devise ways to finesse the applica-
tion of the tax without radically
changing its basic structure. That
won t be easy or uncontroversial.
It will be even more controver-
sial and perhaps impossible, if
Labor is returned and the Greens
are in a position to determine the
fate and form of the MRRT.
Penrice Soda Holdings Limited
announced this week that its
preliminary unaudited accounts for
the year ended 30 June 2010 show an
underlying net profit after tax of $5.3
million, in line with guidance provided
in April 2010 of $5 million to $6 million
compared to $9 million the previous
"As previously announced in April,
chemicals business demand was nega-
tively impacted in the March quarter
when reduced soda ash volumes were
caused by unexpected, extended
destocking by Penrice s principal
glass manufacturing customers," the
company said in a statement to the
"Soda ash sales volumes are recover-
ing to more normal levels. Bicarb
sales volumes, negatively impacted
in the March quarter by unseasonal
wet weather reducing demand from
Penrice s principal stockfeed custom-
ers, are also recovering.
"Penrice is well placed to capitalise
on the market recovery, based on its
Net free cash flow for the year
was negative $7.4 million, which is a
significant improvement on negative
$22 million in 2009.
The result is consistent with recent
guidance of negative $7 million to
negative $9 million.
The positive trend is expected to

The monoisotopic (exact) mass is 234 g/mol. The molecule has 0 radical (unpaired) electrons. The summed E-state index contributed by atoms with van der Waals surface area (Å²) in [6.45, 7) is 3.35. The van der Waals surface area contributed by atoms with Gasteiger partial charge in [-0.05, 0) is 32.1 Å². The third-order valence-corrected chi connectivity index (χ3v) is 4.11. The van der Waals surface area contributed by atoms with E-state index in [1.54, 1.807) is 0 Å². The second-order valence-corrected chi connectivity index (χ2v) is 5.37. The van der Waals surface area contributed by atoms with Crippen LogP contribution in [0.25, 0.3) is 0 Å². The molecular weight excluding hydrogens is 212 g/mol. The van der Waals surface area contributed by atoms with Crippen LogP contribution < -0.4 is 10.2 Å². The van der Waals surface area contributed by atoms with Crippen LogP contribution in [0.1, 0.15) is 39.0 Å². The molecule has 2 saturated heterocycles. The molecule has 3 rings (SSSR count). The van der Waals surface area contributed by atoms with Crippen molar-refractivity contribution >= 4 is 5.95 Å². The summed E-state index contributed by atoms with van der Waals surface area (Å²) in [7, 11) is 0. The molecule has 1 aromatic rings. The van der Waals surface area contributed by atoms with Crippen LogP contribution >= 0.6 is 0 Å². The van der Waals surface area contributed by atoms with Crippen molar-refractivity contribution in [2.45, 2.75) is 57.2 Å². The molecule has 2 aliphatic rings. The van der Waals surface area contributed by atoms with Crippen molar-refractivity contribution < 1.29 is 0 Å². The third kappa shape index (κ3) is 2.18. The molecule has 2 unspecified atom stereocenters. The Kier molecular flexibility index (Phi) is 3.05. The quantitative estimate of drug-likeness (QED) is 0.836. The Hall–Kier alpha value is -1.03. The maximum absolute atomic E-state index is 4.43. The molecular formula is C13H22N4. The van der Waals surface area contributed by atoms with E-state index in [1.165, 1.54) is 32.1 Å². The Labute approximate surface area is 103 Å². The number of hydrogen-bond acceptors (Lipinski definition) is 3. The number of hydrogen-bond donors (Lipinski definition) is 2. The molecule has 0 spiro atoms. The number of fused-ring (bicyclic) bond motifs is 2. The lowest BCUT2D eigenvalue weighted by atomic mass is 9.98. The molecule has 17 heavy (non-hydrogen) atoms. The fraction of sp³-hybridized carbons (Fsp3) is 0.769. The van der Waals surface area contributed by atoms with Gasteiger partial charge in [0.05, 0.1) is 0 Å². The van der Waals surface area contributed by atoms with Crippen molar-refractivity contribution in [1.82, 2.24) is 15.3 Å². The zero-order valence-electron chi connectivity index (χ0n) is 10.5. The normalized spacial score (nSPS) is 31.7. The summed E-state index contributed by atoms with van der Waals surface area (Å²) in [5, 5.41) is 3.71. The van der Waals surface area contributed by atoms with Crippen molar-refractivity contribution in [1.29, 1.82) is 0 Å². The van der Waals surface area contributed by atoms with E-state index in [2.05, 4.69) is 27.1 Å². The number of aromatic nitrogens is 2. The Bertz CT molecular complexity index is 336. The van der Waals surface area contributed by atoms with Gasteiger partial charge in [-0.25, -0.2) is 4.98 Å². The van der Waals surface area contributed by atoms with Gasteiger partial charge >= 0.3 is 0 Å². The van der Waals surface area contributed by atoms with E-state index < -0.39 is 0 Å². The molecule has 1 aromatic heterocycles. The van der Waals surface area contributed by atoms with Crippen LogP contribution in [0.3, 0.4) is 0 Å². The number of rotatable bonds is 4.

continue in 2011.
The company also confirmed
that Penrice s mining operations
will not be covered by the Federal
Government s revised Minerals
Resource Rent Tax scheme.
Following its capital raising in 2009,
Penrice had been in discussion with
its banks regarding future funding
The company said it has secured the
in-principle support of its banking
syndicate for an extension of its bank-
ing facilities for a further year until
March 2013 and expects its revised
banking agreements to be finalised in
the near future.
Penrice Soda s full year audited
results and a market update will be
released on 26 August.
Penrice on track
Miners such as Fortescue's Twiggy Forrest face a sea of uncertainty until the
election is decided.
Penrice boss Guy Roberts says the company profit guidance remains on course.
AWB LIMITED (AWB)
AWB Limited (AWB) and GrainCorp Limited (GrainCorp)
last week announced they have entered into a Merger
Implementation Deed (MID) under which GrainCorp
will merge with AWB under a Scheme of Arrangement
(Scheme) between AWB and its shareholders.
The move creates the largest diversiÞed rural services
business in Australia, with industry-leading positions in
grain storage and handling, rural merchandising, malting,
àour milling, grain export and marketing. The combined
group will have a stronger competitive position to compete
domestically and internationally with international grain
companies operating in Australia.
The merger will create an ASX 100 company with a
combined market capitalisation of approx $2 billion with
combined revenues in excess of $7 billion. It is expected
that the merger will result in beneÞts in excess of
$40 million (annualised) expected to be realised over Þrst
two years. The directors of both companies unanimously
support the proposal.
Sharebrokers and Investment Advisers
Telephone (08) 8217 3900
Warning (General advice only): Past performance is not a reliable
indicator of future performance. The recommendation in this
advertisement is made without reference to its appropriateness to
your investment objectives, financial situation and particular needs.
Before acting on this general advice, you should discuss with your
investment adviser the appropriateness of this recommendation to
your own specific circumstances.